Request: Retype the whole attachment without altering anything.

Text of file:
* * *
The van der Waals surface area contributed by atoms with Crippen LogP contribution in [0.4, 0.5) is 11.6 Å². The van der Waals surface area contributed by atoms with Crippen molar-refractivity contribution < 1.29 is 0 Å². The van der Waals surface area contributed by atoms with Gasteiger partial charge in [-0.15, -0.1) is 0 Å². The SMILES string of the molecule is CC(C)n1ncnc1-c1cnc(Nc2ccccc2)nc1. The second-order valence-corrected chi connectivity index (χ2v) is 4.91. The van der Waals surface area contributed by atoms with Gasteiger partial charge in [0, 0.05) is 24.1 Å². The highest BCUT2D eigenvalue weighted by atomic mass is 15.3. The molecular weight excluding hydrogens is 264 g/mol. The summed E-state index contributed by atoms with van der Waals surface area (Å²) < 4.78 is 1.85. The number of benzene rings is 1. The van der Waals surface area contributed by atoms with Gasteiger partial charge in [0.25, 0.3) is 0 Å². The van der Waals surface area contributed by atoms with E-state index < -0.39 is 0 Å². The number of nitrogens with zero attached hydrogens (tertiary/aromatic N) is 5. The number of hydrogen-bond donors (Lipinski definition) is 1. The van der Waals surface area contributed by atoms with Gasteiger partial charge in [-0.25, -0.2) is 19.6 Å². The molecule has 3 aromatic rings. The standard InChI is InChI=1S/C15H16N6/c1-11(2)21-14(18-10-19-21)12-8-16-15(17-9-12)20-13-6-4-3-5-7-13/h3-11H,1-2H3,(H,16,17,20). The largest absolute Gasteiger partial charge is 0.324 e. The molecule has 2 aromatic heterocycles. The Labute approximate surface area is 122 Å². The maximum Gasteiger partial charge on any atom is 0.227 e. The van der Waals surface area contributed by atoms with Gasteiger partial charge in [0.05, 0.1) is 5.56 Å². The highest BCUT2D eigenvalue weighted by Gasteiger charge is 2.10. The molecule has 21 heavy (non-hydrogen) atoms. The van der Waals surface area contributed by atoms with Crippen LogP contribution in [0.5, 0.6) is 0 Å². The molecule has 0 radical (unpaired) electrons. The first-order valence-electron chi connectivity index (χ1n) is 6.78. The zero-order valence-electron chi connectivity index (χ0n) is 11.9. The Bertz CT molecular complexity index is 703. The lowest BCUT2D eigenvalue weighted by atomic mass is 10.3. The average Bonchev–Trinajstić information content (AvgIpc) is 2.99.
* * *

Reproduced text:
The van der Waals surface area contributed by atoms with Crippen LogP contribution in [0.4, 0.5) is 11.6 Å². The van der Waals surface area contributed by atoms with Crippen molar-refractivity contribution < 1.29 is 0 Å². The van der Waals surface area contributed by atoms with Gasteiger partial charge in [-0.15, -0.1) is 0 Å². The SMILES string of the molecule is CC(C)n1ncnc1-c1cnc(Nc2ccccc2)nc1. The second-order valence-corrected chi connectivity index (χ2v) is 4.91. The van der Waals surface area contributed by atoms with Gasteiger partial charge in [0, 0.05) is 24.1 Å². The highest BCUT2D eigenvalue weighted by atomic mass is 15.3. The molecular weight excluding hydrogens is 264 g/mol. The summed E-state index contributed by atoms with van der Waals surface area (Å²) < 4.78 is 1.85. The number of benzene rings is 1. The van der Waals surface area contributed by atoms with Gasteiger partial charge in [0.25, 0.3) is 0 Å². The van der Waals surface area contributed by atoms with E-state index < -0.39 is 0 Å². The number of nitrogens with zero attached hydrogens (tertiary/aromatic N) is 5. The number of hydrogen-bond donors (Lipinski definition) is 1. The van der Waals surface area contributed by atoms with Gasteiger partial charge in [-0.25, -0.2) is 19.6 Å². The molecule has 3 aromatic rings. The standard InChI is InChI=1S/C15H16N6/c1-11(2)21-14(18-10-19-21)12-8-16-15(17-9-12)20-13-6-4-3-5-7-13/h3-11H,1-2H3,(H,16,17,20). The largest absolute Gasteiger partial charge is 0.324 e. The molecule has 2 aromatic heterocycles. The Labute approximate surface area is 122 Å². The maximum Gasteiger partial charge on any atom is 0.227 e. The van der Waals surface area contributed by atoms with Gasteiger partial charge in [0.05, 0.1) is 5.56 Å². The highest BCUT2D eigenvalue weighted by Gasteiger charge is 2.10. The molecule has 21 heavy (non-hydrogen) atoms. The van der Waals surface area contributed by atoms with Crippen LogP contribution in [0.5, 0.6) is 0 Å². The molecule has 0 radical (unpaired) electrons. The first-order valence-electron chi connectivity index (χ1n) is 6.78. The zero-order valence-electron chi connectivity index (χ0n) is 11.9. The Bertz CT molecular complexity index is 703. The lowest BCUT2D eigenvalue weighted by atomic mass is 10.3. The average Bonchev–Trinajstić information content (AvgIpc) is 2.99.